It’s probably true that after the events of 2020, shows like the Great British Bake Off and their ability to provide some light relief have never been more necessary.
And while most series of Bake Off give us one or two break-out characters to root for, Channel 4 gifted us with one of the show’s best ever casts this year. This included waistcoat-clad Rowan and his unique approach timekeeping, Lottie, with her creative bakes and dry sense of humour, and the ray of sunshine that was patisserie queen Hermine.
For many, though, it was finalist Laura Adlington who proved to be the most relatable of this year’s bakers.
The self-professed “clumsy, sailor-mouthed, loud, messy baker” emerged as an early favourite, fan-girling over Bake Off host Matt Lucas and unapologetically leaving chaos in her wake after each challenge.
Viewers shared in Laura’s triumphs, but also her struggles – of which, it has to be said, there were many (her fellow contestants later jumped to her defence when some fans took issue with the fact she’d landed a place in the final).
In the final part of HuffPost UK’s series 2020: The Year That Wasn’t, we spoke to Laura about channeling her “inner Lizzo”, brushing off online abuse from Bake Off fans and what’s next for her in 2021...
Thinking back to January, how did you feel looking ahead to 2020?
I don’t think I went into the year with any major expectations. Bake Off was still kind of a pipe dream at that point... I think I went up for one audition at the end of January.
I remember after every stage of the audition process I phoned my family up at the end, and I was like, “I definitely won’t get past that stage, but what a great opportunity, just to say I got to the first or second stage”. And that was every single round! By the sixth round I was thinking, “Jesus Christ, what’s going on here?”.
But I was actually gearing up to have a gastric sleeve operation at the start of the year, so I think that was my priority in January. I’ve always struggled with eating, but I realised during that process – and it was nothing to do with Bake Off – that I wasn’t emotionally ready. I realised surgery wouldn’t fix the issue, mentally, with my eating and decided it wasn’t for me – but I take my hat off to people who do have it.
A lot of people might think it’s the easy route but I genuinely don’t think it is. My weight is something I’m always going to struggle with, but I’m trying to channel my inner Lizzo and love myself a bit more.
How did lockdown affect what you already had planned for the year?
The 16th March was an unforgettable day for me. I got the call around lunchtime [to say I had made the cast of Bake Off]. I was working in an office and I was naughty and ended up taking two hours on my lunch hour to phone immediate family and a couple of really, really close friends. I cannot tell you the shock and the excitement, it was just surreal.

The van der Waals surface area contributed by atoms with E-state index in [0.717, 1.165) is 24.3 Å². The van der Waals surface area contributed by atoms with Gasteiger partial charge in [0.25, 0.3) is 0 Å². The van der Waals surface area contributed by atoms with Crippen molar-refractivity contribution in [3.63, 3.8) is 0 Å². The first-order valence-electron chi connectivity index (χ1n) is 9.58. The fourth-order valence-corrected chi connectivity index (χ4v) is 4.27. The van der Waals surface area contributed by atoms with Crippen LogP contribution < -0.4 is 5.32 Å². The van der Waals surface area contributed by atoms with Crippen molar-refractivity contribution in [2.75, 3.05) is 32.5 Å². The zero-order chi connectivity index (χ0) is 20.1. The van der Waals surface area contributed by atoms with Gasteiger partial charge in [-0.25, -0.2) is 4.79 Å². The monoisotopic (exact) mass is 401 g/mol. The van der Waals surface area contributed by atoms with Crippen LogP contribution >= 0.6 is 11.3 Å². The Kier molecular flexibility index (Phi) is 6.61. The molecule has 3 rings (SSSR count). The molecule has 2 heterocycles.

And so that was really giddy and amazing, and then at five or six o’clock, Boris Johnson announced that we were going into lockdown. The exact same day. And I remember just being like, “are you kidding me?”. It was a rollercoaster of emotions. My stomach sank – and not just from a selfish point of view about Bake Off, but for everybody, it was really scary.
We were in constant contact with Bake Off throughout lockdown, which was great. I didn’t know this at the time, but when we actually got there and started filming, a lot of people said, “there were a few points where it looked like it wasn’t going to happen this year”. And it took a lot of effort on their behalf, in terms of insurance and legalities and all that boring stuff.
I remember the first night we got there, the crew all got really drunk because they were just so happy and relieved that we made it, and then they got even more drunk after the first episode wrapped. Everyone was just like, “we’ve done it, we’ve done the first episode, we can do 10 more”.
How did you make it work in 2020 and what are you most proud of?
With Bake Off, I was really nervous about going on telly because as you can tell, I’m not your typical reality TV type of person, and I was very worried about being in the public eye and what people would say about me being a bigger woman, a plus-size woman on telly, around cake, and all of that.
Often, when you’re bigger, being seen to be around food, you feel like there’s a lot of stigma around it. So you feel like you’ve only got to eat salad or an apple to be accepted.
I’ve had so many messages from people saying “it’s so nice to see somebody like me on telly”, and there’ve been a few messages from other plus-size women saying how lovely it is to see people like myself being around food.
Someone wrote me a really lovely message, I’ll never forget it, saying that seeing someone my size loving food, being comfortable around food, not being ashamed of anything, and just embracing it… she was like, “I can’t tell you what a confidence boost that’s given me”. And for me, that makes it all worth it.